Using Long Tail Keywords


GETTING THE TRICKY BIT RIGHT!


Metadata for artists
April 2016 Artist Metadata Set 1


If there’s one thing that all print on demand artists find difficult, it is the part of the preparation to sell your masterpiece that involves writing metadata tags, and writing a description. I have no doubt in my mind that artists who sell through more traditional methods find the task a challenge too.
Imagine completing a work that you have spent hours creating, and then finding that you still need to spend at least another few hours working out exactly which metadata tags will help your work climb higher in the search results, and then you have to write a description.
 
I don’t know about you, but sometimes I have held off from offering a piece as soon as it is completed because I suddenly develop brain freeze. Ask me to describe someone else’s work and I can verbally tell you in less than 500 words what that particular artwork says, and I can give you way more than 500-characters of metadata. I carry out this task for myself, I become completely blank.
Some artists enlist art brokers to do that kind of thing, but for those of us who are unrepresented, it is a task that requires some thought, and those thoughts eat away in to time we could be spending creatively, or at least drinking coffee.
 
Metadata is critical to get right if you want your work to show up in search results. Imagine it as a series of words that describe the art to then file away in one tiny drawer in a very large room full of drawers. If you don’t have a way to search for it, how will you find it in the future when someone else has maybe moved it in to another drawer, or a million new files have been squeezed in to the same drawer?
 
Here’s how Google describe it:
 
metadata
ˈmɛtədeɪtə/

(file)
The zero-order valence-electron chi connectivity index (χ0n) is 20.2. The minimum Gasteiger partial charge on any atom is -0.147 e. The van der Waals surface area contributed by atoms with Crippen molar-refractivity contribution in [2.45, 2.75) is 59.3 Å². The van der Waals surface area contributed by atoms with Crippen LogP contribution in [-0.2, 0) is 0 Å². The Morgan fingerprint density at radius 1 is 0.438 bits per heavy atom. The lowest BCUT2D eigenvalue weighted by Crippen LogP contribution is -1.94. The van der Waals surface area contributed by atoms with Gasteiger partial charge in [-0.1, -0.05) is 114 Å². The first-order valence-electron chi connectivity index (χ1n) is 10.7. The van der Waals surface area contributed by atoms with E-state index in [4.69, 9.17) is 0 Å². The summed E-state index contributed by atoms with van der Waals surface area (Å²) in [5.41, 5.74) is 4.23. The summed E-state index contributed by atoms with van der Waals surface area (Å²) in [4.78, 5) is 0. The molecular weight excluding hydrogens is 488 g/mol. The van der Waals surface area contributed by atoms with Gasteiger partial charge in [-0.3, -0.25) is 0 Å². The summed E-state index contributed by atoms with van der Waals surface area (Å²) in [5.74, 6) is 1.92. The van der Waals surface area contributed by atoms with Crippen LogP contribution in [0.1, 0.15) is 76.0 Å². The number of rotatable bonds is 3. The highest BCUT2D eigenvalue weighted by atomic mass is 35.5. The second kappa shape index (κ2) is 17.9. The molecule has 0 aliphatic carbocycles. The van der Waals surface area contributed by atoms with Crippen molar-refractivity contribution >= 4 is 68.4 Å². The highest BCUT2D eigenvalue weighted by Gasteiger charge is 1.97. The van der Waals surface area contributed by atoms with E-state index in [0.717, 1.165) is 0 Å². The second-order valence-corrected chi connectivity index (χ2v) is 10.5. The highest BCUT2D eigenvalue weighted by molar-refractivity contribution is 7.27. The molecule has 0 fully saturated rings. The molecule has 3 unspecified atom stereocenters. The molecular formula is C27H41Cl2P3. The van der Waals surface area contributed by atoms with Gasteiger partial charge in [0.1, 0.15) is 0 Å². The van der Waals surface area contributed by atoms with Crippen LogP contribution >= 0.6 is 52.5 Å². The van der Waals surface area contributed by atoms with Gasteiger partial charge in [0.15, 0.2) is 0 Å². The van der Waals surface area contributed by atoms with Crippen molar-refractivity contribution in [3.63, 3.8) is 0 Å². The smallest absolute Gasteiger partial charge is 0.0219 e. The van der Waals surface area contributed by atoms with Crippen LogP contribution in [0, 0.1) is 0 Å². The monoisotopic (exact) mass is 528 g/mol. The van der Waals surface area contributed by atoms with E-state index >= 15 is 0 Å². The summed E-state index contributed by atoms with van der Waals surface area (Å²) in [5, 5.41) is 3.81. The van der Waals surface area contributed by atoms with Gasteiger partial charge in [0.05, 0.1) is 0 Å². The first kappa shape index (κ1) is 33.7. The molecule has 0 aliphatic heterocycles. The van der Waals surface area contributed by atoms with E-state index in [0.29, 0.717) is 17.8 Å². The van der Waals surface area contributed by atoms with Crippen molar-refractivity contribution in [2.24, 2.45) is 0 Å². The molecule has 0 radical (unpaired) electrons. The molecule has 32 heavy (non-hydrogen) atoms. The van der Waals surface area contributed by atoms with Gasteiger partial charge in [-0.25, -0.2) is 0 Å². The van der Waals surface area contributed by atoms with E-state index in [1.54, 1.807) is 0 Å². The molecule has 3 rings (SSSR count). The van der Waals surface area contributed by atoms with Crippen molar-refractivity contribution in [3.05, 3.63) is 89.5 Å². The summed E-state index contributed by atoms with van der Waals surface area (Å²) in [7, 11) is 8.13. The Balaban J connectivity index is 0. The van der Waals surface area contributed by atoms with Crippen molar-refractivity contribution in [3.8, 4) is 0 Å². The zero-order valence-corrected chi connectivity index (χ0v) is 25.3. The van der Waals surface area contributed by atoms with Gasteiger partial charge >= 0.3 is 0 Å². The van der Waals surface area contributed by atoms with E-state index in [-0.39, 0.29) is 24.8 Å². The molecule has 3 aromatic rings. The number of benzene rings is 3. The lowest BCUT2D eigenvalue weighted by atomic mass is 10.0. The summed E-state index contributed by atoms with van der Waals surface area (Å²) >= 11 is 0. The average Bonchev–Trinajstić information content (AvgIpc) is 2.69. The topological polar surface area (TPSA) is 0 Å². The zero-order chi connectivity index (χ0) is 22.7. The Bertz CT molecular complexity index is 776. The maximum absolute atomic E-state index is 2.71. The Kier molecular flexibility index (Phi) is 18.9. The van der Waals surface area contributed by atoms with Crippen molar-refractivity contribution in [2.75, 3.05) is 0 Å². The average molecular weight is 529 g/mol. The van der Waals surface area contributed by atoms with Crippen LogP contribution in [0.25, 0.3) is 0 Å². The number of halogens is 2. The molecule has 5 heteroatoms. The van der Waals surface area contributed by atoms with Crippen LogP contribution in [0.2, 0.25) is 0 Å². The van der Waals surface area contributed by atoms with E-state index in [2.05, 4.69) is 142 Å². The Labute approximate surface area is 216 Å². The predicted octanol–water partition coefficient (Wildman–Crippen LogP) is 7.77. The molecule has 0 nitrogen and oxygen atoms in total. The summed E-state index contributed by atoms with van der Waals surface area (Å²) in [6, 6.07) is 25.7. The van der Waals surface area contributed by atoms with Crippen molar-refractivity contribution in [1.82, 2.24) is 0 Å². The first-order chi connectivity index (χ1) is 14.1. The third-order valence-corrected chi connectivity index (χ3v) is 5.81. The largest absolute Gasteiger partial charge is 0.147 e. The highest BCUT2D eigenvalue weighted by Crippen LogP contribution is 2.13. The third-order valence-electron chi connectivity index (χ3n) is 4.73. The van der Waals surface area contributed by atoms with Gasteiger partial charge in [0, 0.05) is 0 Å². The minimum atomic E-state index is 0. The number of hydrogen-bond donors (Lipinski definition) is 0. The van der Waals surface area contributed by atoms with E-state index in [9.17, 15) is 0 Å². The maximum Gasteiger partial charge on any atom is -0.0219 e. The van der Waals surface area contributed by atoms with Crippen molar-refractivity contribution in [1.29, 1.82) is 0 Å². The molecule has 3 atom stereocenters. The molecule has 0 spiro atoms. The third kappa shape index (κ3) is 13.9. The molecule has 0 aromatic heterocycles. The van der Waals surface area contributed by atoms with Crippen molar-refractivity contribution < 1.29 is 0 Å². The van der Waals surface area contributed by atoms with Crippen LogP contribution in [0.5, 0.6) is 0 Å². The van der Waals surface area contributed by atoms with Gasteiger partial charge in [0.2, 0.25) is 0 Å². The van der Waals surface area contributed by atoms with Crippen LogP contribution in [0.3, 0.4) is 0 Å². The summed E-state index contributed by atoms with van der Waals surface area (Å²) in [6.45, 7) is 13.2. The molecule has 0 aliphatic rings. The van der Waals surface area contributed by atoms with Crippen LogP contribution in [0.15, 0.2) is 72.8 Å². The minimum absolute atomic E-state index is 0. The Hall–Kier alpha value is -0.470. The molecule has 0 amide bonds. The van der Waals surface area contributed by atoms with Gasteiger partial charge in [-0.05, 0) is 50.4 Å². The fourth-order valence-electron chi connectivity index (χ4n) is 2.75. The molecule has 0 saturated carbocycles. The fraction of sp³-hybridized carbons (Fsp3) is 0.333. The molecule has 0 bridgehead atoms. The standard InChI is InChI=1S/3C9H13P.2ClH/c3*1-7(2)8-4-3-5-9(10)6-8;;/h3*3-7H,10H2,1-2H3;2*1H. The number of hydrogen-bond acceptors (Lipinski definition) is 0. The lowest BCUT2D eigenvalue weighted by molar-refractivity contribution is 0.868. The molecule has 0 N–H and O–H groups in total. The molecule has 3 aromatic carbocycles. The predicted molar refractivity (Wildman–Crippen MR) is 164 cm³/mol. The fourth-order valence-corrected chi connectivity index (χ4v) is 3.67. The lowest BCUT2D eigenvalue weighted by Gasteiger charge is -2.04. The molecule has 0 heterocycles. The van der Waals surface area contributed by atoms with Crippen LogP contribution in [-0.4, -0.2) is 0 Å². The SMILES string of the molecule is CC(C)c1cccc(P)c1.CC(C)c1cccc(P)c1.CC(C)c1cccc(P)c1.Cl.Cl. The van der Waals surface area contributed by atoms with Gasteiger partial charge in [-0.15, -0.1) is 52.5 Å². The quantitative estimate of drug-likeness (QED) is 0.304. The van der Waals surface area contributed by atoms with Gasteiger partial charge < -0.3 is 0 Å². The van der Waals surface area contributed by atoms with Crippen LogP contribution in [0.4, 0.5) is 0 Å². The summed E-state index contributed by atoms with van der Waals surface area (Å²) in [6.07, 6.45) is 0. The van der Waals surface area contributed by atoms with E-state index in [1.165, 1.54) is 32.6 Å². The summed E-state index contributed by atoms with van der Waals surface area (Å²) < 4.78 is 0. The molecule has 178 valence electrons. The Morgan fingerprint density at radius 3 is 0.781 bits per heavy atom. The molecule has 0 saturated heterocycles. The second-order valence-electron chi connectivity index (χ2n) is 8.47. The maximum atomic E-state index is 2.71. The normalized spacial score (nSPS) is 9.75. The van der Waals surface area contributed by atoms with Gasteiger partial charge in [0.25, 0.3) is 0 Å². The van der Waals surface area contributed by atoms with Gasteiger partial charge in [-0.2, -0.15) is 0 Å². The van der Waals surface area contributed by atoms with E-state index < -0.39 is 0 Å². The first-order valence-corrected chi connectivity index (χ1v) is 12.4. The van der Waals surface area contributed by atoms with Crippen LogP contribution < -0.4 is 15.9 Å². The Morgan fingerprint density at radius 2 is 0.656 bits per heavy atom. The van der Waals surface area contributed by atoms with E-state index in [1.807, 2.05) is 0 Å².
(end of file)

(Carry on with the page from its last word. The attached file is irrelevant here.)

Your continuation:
noun
noun: metadata; noun: meta-data
 
1. a set of data that describes and gives information about other data.
 
There are millions of pieces of art available on print on demand sites such as Society 6, Fine Art America, Zazzle, and the rest of them, you need a way to be found otherwise you’ll just be consigned to that drawer forever.
 
There are of course other factors that will help to get you noticed, or more importantly your art, a good description of the art is essential.
 
This week I took a look at a couple of print on demand art sites, I also took a look at a print on demand site that only publishes books, and I just couldn’t believe what some people were actually writing when they are describing their work.
 
I admit, the description (and the metadata) are the two things that I most dislike about the whole process, apart from completing a tax return which is possibly one of the worst things ever that an artist has to do at some point in his or her career.
 
The descriptions I read, I thought about listing in this blog post as a guide to how not to do it, but as an artist myself, I thought that naming and shaming wouldn’t be the greatest idea, us artists need to support each other, but I also hoped that no one would come back after reading some of mine.
 
However, to give you an idea of what I am talking about, here is one that I read from an artist who I know very well. An artist who just like me struggles, and an artist who I spoke to last week who said, please use this description as an example because I am embarrassed I even wrote it. (Word of note, a week has passed and he still hasn’t updated it).
 
The artist in question had spent more than 30-hours on this piece of work. Essentially it is a painting that was produced using acrylics, pallet knives, a small flat brush, and depicts Times Square New York at night, in the rain.
 
The description reads:
 
Acrylic, 36x24 inch on canvas.
 
That’s all there was. Yes, good to know the size of the original, good to know it was on canvas, but nothing that told me what it was. If I had never seen a photograph or visited Times Square I could have thought it was Kathmandu, a place I have never visited.
 
There was nothing to describe in what year it had been painted, (1998 is the answer), and nothing that indicated that this was the original painting, and was actually unavailable as a print. Nothing to describe that in fact it was a limited edition 1 of 1, and nothing about the artist.